He organized the Purépecha villages into groups modeled on Thomas More's Utopia and extended his territorial jurisdiction, which brought him into direct conflict with the Spanish encomenderos (land grant holders). Quiroga recognized that Christianizing the Purépecha depended upon preserving their language and understanding their world view. He promulgated a multicultural, visual, and multilingual access to Christianity.
Even the Purépecha nation's name is debatable. Erroneously called Tarascans since the Spanish conquest, in recent years the Purhépecha have begun to reclaim their original name. The term 'tarasco' means brother-in-law in the Purhépecha language. The newly arrived Spanish heard that term and mistakenly believed that it was the name of the entire nation.
Descendants of the Purhépecha remain in Michoacán, particularly in the Lake Pátzcuaro area. The language is still spoken, though only by a fraction of the population. A written Purhépecha language has been devised and is used in a regional newspaper and in books.
Olive trees planted by the Spanish conquerers nearly 500 years ago still thrive in the churchyard at Tzintzuntzan, the former capital, on the shore of Lake Pátzcuaro. Some of the trees measure nearly 15 feet in diameter. Nearby, Purhépecha descendants still produce the crafts of the old days: wood carving, pottery making, and tule (a kind of lake reed) weaving. The present-day town has a population of less than one-tenth of the Purhépecha capital at the height of its power, and it continues to lose many of its young people as they migrate in search of jobs to other Mexican cities and to the United States.
Anthropologists are of two minds concerning contemporary Purhépecha life. One group, the 'Hispanists', argues that the Purhépecha remnant has become primarily a Spanish-speaking Mexican peasant culture. Though they have maintained their language and some of their basic Mesoamerican cultural elements (in particular their diet of beans, squash, chiles, and corn), they have become Hispanicized with regard to their religious lives, their economy, and their forms of traditional or 'folk' knowledge. In contrast, the other group is more persuaded by the consistencies they see between traditional Mesoamerican culture and the modern-day life of the remaining Purhépecha. They note in particular the areas of relationship between language and culture, gender relations, socialization, and world view.
As time passed, Kuerajperi became a lovely young woman. Kurhikaueri, the giver of light, saw her and fell in love with her. He began to court her, and when he won her favor, he sent her four rays of light which remained on her forehead, on her womb, on her right hand and on her left hand. The lovely young woman was changed into Nana Kuerajperi, the mother of creation, who gave birth in a tremendous storm to all natural things: the Earth, the mountains, rivers, trees, flowers, and lakes. And that's how I was born, I was molded like a half moon with six beautiful islands. In this world, there is nothing more beautiful than I.
Today, more than 120,000 Purépecha live in 16 municipalities in the Zona Lacustre (Lake Zone) and the Meseta Purépecha (Purépecha tableland) of Michoacán. Within those municipalites are numerous towns and villages. Most Purépecha are bilingual. Generally the language spoken by the family at home is Purépecha. Children learn Spanish when they are part-way through primary school. There are still approximately 10,000 Purhépecha who speak only their native language.
The present-day economy of the Purépecha is based, for the most part, in agriculture. They grow corn for their own use and grow wheat to sell. In the Zona Lacustre, there are also a number of people who fish commercially.
Another significant source of income is the creation of arts and crafts. In the mid-16th century, Don Vasco de Quiroga taught the Purépecha not only Christianity but also the idea of self-sufficiency based on the refined production of items for daily use: pottery, textile weaving, copper smelting, and wood carving. Approximately 40,000 families in Michoacán presently work at one form or another of artesanía.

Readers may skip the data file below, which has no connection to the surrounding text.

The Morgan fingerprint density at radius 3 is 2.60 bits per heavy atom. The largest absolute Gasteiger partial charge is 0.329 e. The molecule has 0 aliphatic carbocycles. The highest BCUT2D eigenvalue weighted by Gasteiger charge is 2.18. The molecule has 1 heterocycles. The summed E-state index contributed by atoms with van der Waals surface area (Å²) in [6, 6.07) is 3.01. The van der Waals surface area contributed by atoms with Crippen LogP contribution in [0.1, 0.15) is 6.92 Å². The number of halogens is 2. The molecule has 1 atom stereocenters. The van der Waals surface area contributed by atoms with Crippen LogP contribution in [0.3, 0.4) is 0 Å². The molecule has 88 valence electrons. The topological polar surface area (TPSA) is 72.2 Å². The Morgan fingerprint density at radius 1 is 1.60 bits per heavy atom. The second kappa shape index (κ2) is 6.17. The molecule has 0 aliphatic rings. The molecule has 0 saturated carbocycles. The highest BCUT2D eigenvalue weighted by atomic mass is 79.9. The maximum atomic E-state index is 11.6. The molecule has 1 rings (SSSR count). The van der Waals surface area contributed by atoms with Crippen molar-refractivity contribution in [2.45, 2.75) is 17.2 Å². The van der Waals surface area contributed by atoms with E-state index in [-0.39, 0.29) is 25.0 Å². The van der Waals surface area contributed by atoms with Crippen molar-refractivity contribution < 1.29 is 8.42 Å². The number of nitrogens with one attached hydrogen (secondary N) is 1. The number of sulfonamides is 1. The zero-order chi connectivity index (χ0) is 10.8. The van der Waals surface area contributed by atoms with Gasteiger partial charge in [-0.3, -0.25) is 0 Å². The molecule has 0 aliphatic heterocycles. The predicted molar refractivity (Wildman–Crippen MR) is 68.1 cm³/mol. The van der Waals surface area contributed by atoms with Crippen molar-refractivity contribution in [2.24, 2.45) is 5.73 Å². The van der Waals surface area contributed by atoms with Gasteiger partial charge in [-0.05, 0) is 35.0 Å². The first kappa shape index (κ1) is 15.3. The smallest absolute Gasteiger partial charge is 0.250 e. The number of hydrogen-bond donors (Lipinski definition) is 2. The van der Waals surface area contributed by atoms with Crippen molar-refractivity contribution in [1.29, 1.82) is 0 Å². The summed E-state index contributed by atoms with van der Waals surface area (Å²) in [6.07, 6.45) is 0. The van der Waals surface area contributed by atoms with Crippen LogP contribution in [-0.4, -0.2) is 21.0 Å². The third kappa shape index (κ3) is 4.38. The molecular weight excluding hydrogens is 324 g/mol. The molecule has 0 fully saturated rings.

Moreover, I have been given peaceful and crystalline waters, so crystal-clear that they are like a mirror, and that's how I am used. You see, my grandmother, Nana Kutsi, combs her long silver hair every night when her rays are reflected in my waters. By day, my grandfather, Tata Jurhiata, reflects his golden rays in my waters, forming sparkles of every color. I am the lake of the ages. I am Lake Pátzcuaro.
The ancient Purépecha believed that the Universe was divided into three parts: the region of the heavens, the region of the Earth, and the region of the dead. Each region had its own set of gods. The most important gods were those of the first region--the heavens--and among those the most important were Kuerajperi, the Lord of LIght, and Xaratongo, the goddess of the moon.
Many Purépecha continue to live in small villages, in some respects isolated from culture other than their own. Their homes, called trojes, are made of heavy, hand-hewn thick pine boards. Each room of a troje is separate from every other room. The kitchen, living quarters, sleeping and storage rooms are individual small buildings such as the one in the photo to the right.
Today, the Purépecha practice a Catholicism colored by their reinterpretation of the teachings of the early Franciscan and Dominican missionaries. Many Purépecha believe that God, the Virgin Mary, Jesus, and the saints have special powers which interact among them. The devil, in some of his manifestations, has an importance which goes beyond that of the saints.
Life for the Purépecha today is a battle for survival, both economic and cultural. Physical survival depends on many factors, including money sent home by the sons and daughters of the pueblos who now work in Morelia (the state capital), Mexico City, Guadalajara, and in the United States.
Political survival is crucial to the continuation of the Purhépecha nation.
Spiritual survival depends on the handing down of the old ways, the old traditions, by a generation of elders that is fast disappearing. The question of Hispanization is not an idle one, but one which must be addressed if the Purhépecha are to survive as more than a curiosity in the modern world.
Mexico Cooks! visits Michoacán's Zona Lacustre during the first week of April. We'll be at the Feria de Artesanía with its more than 200 vendors of the best of Michoacán's arts and crafts and at its Muestra de Gastronomía (indigenous foods exhibit and tasting). Of course we'll report back on all that we see and do--and taste.